IP Camera Standards Battle?By: John Honovich, Published on Sep 11, 2010
While we all speak lovingly about the goodness of standards, the fights to set and control standards can be severe. Indeed, a battle may be emerging in the road to setting IP camera standards.
[UPDATE November 2010: We believe IP Camera Standards are Here and ONVIF has Won.]
I see 3 main participants in this process (listed alphabetically):
- ONVIF: Lead by Axis, Bosch and Sony, they seem motivated to protect the interests of the largest selling camera manufactures
- PSIA: Lead by Cisco and supported by a half dozen camera manufacturers, they seem motivated to protect the interests of manufacturers with lower IP camera market share
- SIA standards committee: the oldest of the 3, this committe has actually published standards and looks to be the least political (though not an industry alliance like PSIA and ONVIF, SIA could be the organization that eventually manages the process of standardizing the winning specification)
Why is this Happening?
The IP camera business is exploding. What may be a $700 Million USD market today is poised to be a multi-billion dollar business in a few years. Indeed, the fight for standards is really a fight to shape a market that will generate sales of $20 - $40 Billion USD in revenue over the next 10 years. With the growth rate and such large revenue at stake, it is reasonable to see why companies would be motivated to act.
ONVIF and PSIA were launched publicly early this year. This week, they both issued new releases (ONVIF's release and PSIA's release). Both organizations will be making a push next week at ASIS. While SIA has the infrastructure in place to create ANSI/OSI standards, large manufacturers are certainly motivated to try to shape and expedite development in their favor.
What is the impact of standards?
Customers win because standards ultimately drive down costs by eliminating market control over interoperability. You can make any IP camera work with any IP video management system. The problem is that it's often custom and costs $10,000 - $20,000 USD or more to do so. This makes it infeasible for most. Once you have standards in place, this cost diminishes, allowing many more suppliers to be supported. With more suppliers in the market, incumbents usually have to respond to the pricing pressures of new competitors.
As such, standards can actually undermine the market leader's position. Market leaders generally do not need standards because most parties already support their products. For instance, Axis is already supported by almost every IP video management system. A standard would not increase their support much at all. However, it could dramatically increase support for competitors (which removes a key advantage that Axis currently has). On the other hand, standards tend to make the market grow quicker (but usually with downward pressure on pricing). As such, market leaders may be able to benefit from standards but it is certainly risky.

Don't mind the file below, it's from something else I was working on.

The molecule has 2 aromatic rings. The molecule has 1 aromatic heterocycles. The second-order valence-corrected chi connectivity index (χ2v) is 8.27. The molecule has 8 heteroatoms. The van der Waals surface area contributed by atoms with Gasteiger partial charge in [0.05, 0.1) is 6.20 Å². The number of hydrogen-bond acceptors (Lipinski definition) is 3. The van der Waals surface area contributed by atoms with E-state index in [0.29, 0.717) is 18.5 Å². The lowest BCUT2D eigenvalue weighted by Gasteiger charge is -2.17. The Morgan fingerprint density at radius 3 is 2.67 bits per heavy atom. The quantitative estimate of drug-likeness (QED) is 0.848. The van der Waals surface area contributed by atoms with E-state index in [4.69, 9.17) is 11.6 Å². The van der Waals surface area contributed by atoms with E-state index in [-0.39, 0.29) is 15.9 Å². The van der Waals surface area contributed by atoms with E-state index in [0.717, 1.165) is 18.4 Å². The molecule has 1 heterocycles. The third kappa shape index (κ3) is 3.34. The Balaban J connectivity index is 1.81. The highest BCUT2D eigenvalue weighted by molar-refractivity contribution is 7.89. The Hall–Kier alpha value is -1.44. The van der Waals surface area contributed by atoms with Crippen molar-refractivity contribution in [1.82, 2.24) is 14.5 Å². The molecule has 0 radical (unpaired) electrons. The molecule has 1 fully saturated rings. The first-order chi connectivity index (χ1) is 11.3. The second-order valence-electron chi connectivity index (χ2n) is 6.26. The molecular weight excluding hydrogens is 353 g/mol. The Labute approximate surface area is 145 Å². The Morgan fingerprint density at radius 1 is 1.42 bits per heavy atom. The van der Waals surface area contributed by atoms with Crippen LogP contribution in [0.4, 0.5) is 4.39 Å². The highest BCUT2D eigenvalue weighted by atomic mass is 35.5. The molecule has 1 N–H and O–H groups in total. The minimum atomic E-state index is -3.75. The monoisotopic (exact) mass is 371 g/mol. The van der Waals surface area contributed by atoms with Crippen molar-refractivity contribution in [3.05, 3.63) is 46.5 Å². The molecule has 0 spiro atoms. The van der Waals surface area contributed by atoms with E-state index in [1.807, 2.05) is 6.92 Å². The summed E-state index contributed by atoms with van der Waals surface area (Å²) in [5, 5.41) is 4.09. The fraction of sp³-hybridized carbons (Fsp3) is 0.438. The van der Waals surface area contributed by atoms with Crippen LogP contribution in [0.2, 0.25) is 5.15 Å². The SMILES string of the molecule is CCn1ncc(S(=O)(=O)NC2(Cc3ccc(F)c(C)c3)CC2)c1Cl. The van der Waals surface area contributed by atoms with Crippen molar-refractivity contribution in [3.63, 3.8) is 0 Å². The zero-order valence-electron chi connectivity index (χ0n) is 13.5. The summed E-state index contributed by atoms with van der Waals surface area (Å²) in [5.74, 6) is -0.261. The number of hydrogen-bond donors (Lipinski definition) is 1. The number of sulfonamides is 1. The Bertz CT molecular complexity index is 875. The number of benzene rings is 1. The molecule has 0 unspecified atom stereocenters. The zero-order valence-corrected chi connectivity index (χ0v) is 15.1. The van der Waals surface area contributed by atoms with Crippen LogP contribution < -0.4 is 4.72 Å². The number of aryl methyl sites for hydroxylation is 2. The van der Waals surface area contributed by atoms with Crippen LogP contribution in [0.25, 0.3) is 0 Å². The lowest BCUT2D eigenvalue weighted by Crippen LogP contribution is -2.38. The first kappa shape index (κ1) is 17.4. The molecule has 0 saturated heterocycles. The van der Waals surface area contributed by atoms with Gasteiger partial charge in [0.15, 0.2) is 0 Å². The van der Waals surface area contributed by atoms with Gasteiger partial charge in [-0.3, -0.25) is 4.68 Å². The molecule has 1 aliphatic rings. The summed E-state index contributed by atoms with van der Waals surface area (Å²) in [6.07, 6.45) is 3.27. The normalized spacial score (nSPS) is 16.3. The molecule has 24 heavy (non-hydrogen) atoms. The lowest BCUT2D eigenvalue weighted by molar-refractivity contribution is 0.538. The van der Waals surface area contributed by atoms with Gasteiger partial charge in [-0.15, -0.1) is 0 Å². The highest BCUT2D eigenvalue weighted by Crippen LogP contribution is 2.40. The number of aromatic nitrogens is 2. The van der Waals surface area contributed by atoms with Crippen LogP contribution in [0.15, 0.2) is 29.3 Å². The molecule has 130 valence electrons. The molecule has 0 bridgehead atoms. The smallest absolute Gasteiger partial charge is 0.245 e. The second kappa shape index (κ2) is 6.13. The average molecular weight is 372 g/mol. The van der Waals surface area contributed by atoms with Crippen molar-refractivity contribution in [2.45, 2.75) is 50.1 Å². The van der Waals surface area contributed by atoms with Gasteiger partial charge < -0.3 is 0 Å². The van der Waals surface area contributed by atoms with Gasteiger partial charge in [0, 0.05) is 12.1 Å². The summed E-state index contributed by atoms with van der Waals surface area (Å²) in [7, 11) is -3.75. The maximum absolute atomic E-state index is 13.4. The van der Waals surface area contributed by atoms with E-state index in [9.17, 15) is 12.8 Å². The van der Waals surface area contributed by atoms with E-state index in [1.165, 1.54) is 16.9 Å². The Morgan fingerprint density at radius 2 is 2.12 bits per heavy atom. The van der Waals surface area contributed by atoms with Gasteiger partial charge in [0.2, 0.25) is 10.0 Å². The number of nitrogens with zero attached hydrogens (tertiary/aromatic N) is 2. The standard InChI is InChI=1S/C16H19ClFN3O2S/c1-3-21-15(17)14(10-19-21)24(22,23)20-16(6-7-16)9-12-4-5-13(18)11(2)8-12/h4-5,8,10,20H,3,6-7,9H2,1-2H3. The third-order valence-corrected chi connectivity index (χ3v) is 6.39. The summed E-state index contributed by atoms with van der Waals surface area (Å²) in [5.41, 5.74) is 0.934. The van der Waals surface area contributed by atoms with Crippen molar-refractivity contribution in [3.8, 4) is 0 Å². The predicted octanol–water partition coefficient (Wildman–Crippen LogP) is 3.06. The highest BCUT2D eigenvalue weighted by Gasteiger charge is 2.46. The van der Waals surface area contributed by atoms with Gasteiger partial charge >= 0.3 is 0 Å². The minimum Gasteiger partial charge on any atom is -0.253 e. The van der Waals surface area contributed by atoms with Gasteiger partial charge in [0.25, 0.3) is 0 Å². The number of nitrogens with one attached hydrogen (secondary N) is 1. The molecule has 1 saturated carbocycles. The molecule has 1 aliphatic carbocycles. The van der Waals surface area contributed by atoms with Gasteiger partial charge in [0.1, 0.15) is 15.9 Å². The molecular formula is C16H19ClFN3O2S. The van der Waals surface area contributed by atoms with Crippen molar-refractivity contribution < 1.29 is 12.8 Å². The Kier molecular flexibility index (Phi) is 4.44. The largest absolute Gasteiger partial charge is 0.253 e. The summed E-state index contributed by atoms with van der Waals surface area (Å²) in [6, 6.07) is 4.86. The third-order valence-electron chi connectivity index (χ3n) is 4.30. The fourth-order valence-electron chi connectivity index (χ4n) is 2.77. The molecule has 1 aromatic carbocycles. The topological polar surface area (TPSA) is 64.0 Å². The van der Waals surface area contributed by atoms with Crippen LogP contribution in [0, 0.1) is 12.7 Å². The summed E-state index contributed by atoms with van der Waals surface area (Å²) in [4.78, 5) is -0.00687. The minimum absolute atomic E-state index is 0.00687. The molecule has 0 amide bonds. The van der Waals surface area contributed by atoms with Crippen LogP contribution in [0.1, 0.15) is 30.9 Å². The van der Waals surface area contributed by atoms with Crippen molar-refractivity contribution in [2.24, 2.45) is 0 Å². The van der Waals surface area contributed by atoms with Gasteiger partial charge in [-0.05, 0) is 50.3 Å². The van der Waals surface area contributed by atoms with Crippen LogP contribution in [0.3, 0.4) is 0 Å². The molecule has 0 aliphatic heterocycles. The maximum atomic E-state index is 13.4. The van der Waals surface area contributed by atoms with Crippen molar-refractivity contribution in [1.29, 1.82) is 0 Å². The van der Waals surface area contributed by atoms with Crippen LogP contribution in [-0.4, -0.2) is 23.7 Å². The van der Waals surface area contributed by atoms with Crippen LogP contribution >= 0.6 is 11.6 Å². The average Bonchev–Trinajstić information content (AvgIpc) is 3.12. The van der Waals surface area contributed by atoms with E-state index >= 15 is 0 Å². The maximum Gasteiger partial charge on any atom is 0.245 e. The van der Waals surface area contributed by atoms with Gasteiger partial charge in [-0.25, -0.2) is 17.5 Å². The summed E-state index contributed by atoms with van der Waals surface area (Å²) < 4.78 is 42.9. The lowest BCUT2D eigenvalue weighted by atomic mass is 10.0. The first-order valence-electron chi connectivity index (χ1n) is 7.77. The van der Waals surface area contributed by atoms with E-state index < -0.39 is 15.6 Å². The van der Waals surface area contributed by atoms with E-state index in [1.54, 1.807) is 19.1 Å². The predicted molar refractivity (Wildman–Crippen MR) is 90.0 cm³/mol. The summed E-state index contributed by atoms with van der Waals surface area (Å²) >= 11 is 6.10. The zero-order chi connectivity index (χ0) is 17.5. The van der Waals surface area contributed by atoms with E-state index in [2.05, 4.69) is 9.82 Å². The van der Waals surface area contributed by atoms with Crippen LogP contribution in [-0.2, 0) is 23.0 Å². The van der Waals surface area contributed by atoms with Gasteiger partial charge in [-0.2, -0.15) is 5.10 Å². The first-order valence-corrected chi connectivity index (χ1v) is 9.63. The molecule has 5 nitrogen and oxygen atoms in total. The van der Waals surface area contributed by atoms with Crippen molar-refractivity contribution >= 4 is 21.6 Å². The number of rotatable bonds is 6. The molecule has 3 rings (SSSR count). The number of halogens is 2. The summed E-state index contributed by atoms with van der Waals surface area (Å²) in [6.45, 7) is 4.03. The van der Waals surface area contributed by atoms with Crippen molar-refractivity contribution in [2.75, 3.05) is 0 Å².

On the contrary, companies with small market shares or those trying to get into the market benefit greatly with standards. One of the biggest problems for analog camera companies trying to get into the IP camera market is that hardly no one currently supports their IP cameras (an ironic state of affair for analog market leaders like Pelco, GE and Honeywell). With standards in place, this would eliminate a key barrier and allow them to compete with an Axis on other dimensions they might be stronger at (like distribution or imaging quality, etc).
Overviewing the 2 Key Alliances
So it seems to me that you have ONVIF vs PSIA (you can also consider it Axis vs Cisco or Leaders vs Laggers).
ONVIF: Since ONVIF represents Axis and Sony (with about 45% market share of IP cameras), they should be motivated to control or delay the adoption of standards. Since they have the market power, they do not need to rush into any program that does not support their interests.
PSIA: They represent the companies with smaller IP camera share (Panasonic, Pelco, Honeywell, GE, DvTel, Verint, IQinVision - all together are a fraction of Axis and Sony's IP share) and Cisco. Cisco is an interesting factor here because Cisco is more motivated to sell networking equipment than cameras. Cisco has a heavy incentive to make cameras as cheap and easy to use as possible because that sells more of Cisco's core networking products (indeed, this ironically may make Cisco the best consumer advocate for IP camera standards).
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